And courage never to submit of yield:” (line 105)
Even once Satan has lost the battle, he feels, he is finally free from God’s slavery. This a big difference between Satan and Wilde, Wilde gave up. Satan has the ability to look at the bright side of the situation:
“This downfall; since by fate the strength of gods” (line 116)
“This the seat
That we must change for heaven, this mournful gloom
For that celestial light?” (Line 244)
“With rallied arms to try what may yet
Regained in heaven, or what more lost in hell?” (line 269)
Satan in this situation believes that losing this battle was an act of a fate. Being defeated, in the long run, was a good thing. The battle was worth the risk of ruling heaven, even if it resulted in a loss and being thrown into hell.
“Better to reign in hell, than serve in heaven.”
Fate has led Satan to have a land of his own to rule. It is best to have power in a land of vice, than to be under slavery in a land of good.
“In arms not worse, in foresight mush advance.
We may with more successful hope resolve
To wage by force or guile eternal war
Irreconcilable to our grand Foe,”
Satan and his henchman, Beelzebub, feel after they were defeated they feel they can fight back by learning from their mistakes. They will approach the war not by strength, but by intelligence. They learned God’s foremost weapon was thunder.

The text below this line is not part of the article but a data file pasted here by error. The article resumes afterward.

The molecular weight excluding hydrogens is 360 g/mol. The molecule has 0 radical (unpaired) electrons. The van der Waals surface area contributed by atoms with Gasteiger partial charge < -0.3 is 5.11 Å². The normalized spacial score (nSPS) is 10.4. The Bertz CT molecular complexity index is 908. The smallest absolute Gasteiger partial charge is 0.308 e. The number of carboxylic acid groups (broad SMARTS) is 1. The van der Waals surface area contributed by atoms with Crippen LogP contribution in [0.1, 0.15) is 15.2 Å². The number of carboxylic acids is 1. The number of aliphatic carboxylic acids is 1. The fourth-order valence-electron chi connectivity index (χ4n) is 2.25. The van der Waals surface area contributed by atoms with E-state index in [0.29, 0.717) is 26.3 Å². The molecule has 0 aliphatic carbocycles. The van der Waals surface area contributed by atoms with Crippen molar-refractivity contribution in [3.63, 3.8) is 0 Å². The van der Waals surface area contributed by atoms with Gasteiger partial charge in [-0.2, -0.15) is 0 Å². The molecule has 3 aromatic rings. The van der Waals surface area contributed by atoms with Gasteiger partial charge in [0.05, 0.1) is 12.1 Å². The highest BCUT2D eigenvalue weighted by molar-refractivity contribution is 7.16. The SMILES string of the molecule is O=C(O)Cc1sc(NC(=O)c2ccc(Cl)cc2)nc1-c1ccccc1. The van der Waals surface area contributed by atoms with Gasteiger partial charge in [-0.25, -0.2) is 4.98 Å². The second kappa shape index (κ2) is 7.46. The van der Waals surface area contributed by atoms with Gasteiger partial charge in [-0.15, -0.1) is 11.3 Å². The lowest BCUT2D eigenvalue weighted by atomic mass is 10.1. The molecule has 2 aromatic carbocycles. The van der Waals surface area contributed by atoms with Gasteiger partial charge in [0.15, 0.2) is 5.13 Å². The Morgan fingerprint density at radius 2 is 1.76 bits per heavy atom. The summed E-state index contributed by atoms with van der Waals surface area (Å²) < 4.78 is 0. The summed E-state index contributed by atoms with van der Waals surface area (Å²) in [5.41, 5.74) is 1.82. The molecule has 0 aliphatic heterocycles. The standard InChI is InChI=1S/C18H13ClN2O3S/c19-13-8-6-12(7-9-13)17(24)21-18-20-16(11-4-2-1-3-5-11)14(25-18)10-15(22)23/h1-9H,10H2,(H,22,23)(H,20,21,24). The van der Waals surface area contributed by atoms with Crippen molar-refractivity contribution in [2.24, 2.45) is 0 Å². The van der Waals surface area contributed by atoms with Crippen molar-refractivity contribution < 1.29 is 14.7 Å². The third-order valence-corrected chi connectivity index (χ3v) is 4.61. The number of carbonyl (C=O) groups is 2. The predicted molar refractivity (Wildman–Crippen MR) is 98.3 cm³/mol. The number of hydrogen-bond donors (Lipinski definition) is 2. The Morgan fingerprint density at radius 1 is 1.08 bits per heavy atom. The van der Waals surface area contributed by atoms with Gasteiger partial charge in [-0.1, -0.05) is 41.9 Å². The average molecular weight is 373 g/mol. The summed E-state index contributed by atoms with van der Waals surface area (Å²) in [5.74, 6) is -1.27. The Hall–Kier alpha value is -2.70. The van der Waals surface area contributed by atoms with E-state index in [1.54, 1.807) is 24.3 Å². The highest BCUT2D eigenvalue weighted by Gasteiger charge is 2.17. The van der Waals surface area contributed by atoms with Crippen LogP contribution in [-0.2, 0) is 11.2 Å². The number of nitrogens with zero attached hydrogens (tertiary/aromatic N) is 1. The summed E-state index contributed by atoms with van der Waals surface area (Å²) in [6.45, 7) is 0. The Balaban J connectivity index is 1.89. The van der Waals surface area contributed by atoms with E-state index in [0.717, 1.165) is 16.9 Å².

“Who thunder hath made greater?” (Line 258)
Although Satan lost his battle against God he can still win the war.
The primary difference between the two poems is the determination of the two Fallen Heroes Satan has resilience to fight back and defeat the omnipotent; however Wilde allowed society, which was his omnipotent to crush him. Milton managed to write this poem as a result of his return into society he fought back, and was able to write about the positives of his fall. Wilde however, took a vast piece out of him, and was only able to write about the negatives of his experience. I believe, if Milton had been trampled to the same extent of Wilde, he would not have been able to write the best piece of literature ever. Similarly, if Wilde was not hit at such an degree, he would have been able to write about the encouraging points of his life.
Milton and Wilde differ in such a way; it is difficult to contrast the two poets. However being able to see the difference in manner of literature, after different levels of crushing by society, enables you to see the true Fallen Heroes; Milton and Wilde.